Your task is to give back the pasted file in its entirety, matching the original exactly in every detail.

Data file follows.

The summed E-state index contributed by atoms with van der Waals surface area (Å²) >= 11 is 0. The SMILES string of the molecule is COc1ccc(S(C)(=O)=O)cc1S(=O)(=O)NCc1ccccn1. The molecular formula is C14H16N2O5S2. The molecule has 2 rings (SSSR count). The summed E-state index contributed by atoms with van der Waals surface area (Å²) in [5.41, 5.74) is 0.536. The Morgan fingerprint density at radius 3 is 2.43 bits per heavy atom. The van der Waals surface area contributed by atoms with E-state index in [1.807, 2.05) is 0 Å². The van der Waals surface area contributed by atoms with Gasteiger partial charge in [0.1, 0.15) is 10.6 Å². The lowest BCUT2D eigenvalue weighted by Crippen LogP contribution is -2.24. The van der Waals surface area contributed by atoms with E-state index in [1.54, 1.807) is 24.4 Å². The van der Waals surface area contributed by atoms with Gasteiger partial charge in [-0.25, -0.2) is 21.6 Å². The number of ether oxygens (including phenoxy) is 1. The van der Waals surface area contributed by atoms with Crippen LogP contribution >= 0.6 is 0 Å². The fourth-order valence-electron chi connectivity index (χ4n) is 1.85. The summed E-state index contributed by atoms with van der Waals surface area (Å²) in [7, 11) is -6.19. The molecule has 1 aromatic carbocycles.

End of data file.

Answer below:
The summed E-state index contributed by atoms with van der Waals surface area (Å²) >= 11 is 0. The SMILES string of the molecule is COc1ccc(S(C)(=O)=O)cc1S(=O)(=O)NCc1ccccn1. The molecular formula is C14H16N2O5S2. The molecule has 2 rings (SSSR count). The summed E-state index contributed by atoms with van der Waals surface area (Å²) in [5.41, 5.74) is 0.536. The Morgan fingerprint density at radius 3 is 2.43 bits per heavy atom. The van der Waals surface area contributed by atoms with E-state index in [1.807, 2.05) is 0 Å². The van der Waals surface area contributed by atoms with Gasteiger partial charge in [0.1, 0.15) is 10.6 Å². The lowest BCUT2D eigenvalue weighted by Crippen LogP contribution is -2.24. The van der Waals surface area contributed by atoms with E-state index in [1.54, 1.807) is 24.4 Å². The van der Waals surface area contributed by atoms with Gasteiger partial charge in [-0.25, -0.2) is 21.6 Å². The number of ether oxygens (including phenoxy) is 1. The van der Waals surface area contributed by atoms with Crippen LogP contribution >= 0.6 is 0 Å². The fourth-order valence-electron chi connectivity index (χ4n) is 1.85. The summed E-state index contributed by atoms with van der Waals surface area (Å²) in [7, 11) is -6.19. The molecule has 1 aromatic carbocycles.